Santa Fe Institute

Paper: Complex behaviors can arise from simple brains

Sept. 8, 2015 10:40 a.m.

How much brain power do you need to control your body? It’s a key question for robotics and artificial intelligence researchers, and the answer is, well, not all that much. The key, according to new research from SFI Professor Nihat Ay and colleagues, is that bodies have to obey certain rules — the laws of physics and biomechanics, for example — that constrain the control problem and make it easier to solve.

To arrive at their results, Ay and fellow researchers first set mathematical bounds on exactly how complex a brain must be in an abstract environment. But to test their ideas in a (somewhat) more real world, the researchers used computer simulations of an insect-like robot trying to walk with a tripod gait -- that is, moving a leg on one side and two on the other at once.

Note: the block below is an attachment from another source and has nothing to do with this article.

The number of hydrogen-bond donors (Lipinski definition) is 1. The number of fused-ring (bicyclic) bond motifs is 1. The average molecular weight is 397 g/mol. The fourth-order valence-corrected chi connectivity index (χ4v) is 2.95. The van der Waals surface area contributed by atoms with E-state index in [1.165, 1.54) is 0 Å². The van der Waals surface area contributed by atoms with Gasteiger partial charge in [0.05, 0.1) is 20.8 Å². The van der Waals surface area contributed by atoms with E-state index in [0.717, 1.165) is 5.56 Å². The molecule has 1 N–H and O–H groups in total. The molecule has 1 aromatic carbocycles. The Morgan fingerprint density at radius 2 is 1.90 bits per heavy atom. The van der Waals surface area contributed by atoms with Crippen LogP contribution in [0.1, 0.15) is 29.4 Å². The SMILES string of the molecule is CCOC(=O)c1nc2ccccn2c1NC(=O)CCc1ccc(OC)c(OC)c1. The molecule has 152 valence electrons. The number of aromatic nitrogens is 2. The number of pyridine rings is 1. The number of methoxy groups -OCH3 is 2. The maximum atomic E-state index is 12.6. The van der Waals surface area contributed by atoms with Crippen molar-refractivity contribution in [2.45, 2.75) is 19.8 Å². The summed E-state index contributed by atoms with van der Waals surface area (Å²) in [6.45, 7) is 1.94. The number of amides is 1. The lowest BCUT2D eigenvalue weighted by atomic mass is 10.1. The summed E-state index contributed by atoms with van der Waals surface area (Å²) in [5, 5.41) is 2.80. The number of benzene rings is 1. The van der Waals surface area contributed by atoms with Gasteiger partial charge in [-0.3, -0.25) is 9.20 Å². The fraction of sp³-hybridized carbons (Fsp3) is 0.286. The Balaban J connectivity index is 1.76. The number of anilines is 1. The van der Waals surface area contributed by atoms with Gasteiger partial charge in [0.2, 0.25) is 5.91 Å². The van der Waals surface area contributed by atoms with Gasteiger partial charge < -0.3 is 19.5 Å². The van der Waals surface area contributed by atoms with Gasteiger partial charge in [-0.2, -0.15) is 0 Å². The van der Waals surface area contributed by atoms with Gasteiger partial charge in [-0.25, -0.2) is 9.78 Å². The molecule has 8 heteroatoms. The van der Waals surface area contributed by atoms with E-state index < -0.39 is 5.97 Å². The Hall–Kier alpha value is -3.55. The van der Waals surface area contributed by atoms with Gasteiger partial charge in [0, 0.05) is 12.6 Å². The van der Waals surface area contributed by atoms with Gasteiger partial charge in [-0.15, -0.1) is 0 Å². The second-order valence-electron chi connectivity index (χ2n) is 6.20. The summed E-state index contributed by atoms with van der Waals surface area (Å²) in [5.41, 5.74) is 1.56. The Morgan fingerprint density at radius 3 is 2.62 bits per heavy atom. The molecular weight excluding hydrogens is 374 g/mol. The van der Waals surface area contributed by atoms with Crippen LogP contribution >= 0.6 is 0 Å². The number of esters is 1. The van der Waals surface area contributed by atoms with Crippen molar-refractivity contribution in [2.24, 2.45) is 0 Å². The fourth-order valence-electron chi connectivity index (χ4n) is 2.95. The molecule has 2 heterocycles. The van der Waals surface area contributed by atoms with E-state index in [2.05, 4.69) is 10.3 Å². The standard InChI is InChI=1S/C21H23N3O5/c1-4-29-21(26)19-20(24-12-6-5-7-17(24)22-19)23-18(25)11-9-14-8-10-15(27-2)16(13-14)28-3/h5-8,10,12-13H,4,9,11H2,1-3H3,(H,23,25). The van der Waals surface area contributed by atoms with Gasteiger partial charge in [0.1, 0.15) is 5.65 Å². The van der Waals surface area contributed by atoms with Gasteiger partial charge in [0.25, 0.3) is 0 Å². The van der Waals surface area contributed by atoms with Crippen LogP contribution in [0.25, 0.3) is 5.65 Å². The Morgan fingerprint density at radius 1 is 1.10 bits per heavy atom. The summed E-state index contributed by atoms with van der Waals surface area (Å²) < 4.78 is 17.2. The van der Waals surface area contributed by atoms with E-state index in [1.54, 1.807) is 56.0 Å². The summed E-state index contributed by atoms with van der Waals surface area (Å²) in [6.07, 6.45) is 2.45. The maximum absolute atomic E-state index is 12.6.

Despite the complexity of walking in a particular way with six legs, it took a brain with the equivalent of just 65 neurons to tackle that goal. The researchers estimate that the traditional approach to programming, which does not capitalize on the mechanics of the brain-body system, would have required a whopping 1014 neurons to effect the same walk.

This successful prediction of the minimal brain size required for a given movement is a first in the field of artificial intelligence and may contribute to the future design of intelligent embodied agents (a.k.a. robots).

Read the paper in PLoS Computational Biology (September 1, 2015)

Read the SFI working paper (December 2014)

Watch the agent's walking behavior at different brain sizes

Read more about SFI research on embodied intelligence

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